TwHP Lessons

Navesink Lighthouse and Robbins Reef Lighthouse: Lighting the Way Through New York Bay

[Photo] Robbins Reef Lighthouse today
(U.S. Coast Guard)

[Photo] Navesink Lighthouse today
(Courtesy Twin Lights Historical Society)

B

y 1800 New York was America’s busiest harbor, but navigating it was difficult and dangerous.  Among other hazards, a series of shifting sandbars, some only 24 feet below the level of the water at low tide, extended across the entrance to the harbor. As maritime traffic and shipping increased during the 19th century, the number of shipwrecks also rose.  In response to the losses of lives and cargo, the federal government began to build lighthouses, fog horns, and other structures to warn mariners of obstacles and hazards and to help them find safe harbors.  Lighthouses are probably the best known of these “aids to navigation.”  Some of these towers, with lights that could be seen for miles, were located on land.  Others were built out in the open water.

Navesink is an excellent example of an onshore lighthouse.  Robbins Reef is a good example of an offshore tower.  Navesink is in Highlands, New Jersey; Robbins Reef is officially in New Jersey, but physically closer to the northern tip of Staten Island in New York.  These two historic lighthouses illustrate the impact of building materials, construction techniques, and technological advancements.  They also testify to the importance of maritime safety, especially during the period when water transportation of both cargo and passengers was at its height.

Many people still refer to Robbins Reef as “Kate’s Light” because of its connection to Kate Walker, principal keeper at the isolated lighthouse from 1894 to 1919. She served as principal keeper in spite of the fact that government regulations did not allow women to be in charge of an offshore lighthouse. When she retired after 19 years of service, she was asked about her difficult, isolated, and dangerous life.  Her modest reply was “It isn’t much of a story. Just keep the light burning and the fog-bell wound up and the siren ready all the time. That’s all.”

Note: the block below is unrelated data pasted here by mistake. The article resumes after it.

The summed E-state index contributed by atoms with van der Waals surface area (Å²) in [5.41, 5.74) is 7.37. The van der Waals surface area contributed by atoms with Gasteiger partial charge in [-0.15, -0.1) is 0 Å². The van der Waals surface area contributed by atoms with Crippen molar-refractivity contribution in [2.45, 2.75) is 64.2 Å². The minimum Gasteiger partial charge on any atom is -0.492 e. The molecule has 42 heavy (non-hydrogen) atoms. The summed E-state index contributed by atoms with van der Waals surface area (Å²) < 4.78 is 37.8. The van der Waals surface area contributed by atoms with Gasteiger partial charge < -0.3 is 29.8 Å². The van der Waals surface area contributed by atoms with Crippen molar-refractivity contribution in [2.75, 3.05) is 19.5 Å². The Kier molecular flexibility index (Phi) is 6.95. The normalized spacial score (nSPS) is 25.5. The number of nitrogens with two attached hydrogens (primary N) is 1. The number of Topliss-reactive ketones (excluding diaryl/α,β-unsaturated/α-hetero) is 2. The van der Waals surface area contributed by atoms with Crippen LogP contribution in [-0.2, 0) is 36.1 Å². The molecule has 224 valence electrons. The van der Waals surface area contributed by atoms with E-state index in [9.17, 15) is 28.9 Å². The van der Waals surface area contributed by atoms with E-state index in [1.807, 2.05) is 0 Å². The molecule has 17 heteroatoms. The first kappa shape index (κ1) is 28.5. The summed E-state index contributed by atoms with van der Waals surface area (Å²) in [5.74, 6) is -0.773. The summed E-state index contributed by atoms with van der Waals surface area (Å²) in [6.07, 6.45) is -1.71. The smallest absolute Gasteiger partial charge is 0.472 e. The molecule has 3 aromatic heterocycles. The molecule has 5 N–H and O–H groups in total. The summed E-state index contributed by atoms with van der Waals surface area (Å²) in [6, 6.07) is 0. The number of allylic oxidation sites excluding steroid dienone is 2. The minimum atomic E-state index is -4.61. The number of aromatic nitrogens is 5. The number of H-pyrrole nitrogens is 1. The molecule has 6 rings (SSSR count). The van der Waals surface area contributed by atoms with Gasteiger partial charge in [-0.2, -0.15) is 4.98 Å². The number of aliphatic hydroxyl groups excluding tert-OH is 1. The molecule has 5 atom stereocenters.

1William Hemmingway, “The Woman of the Light,” Harper’s Weekly, 14 August 1909, 11.


TABLE OF CONTENTS

About This Lesson

Getting Started: Inquiry Question

Setting the Stage: Historical Context

Locating the Site: Maps
 1. New York Bay
 2. Third Lighthouse District in 1876

Determining the Facts: Readings
1. Navesink and Robbins Reef Lighthouses
2. Technological Advancements and  Experimentation at Navesink and Robbins  Reef Lighthouses
3. Keeping the Light

Visual Evidence: Images
 1. Entry for Robbins Reef in Light List of 1883
 2. Entry for Robbins Reef in Light List of 1901
 3. Navesink Lighthouse, circa 2000
 4. Robbins Reef Lighthouse, circa 1950
5. Fresnel lens on display at the World’s  Columbian Exposition in Chicago in 1893
 6. Kate Walker, Keeper at Robbins Reef

Putting It All Together: Activities
 1. Advancements in Lighting
 2. Living at a Lighthouse
 3. Transportation in the Local Community

Supplementary Resources

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The lesson is based on the Navesink Light Station and the Robbins Reef Light Station, two of the thousands of properties listed in the National Register of Historic Places.

 

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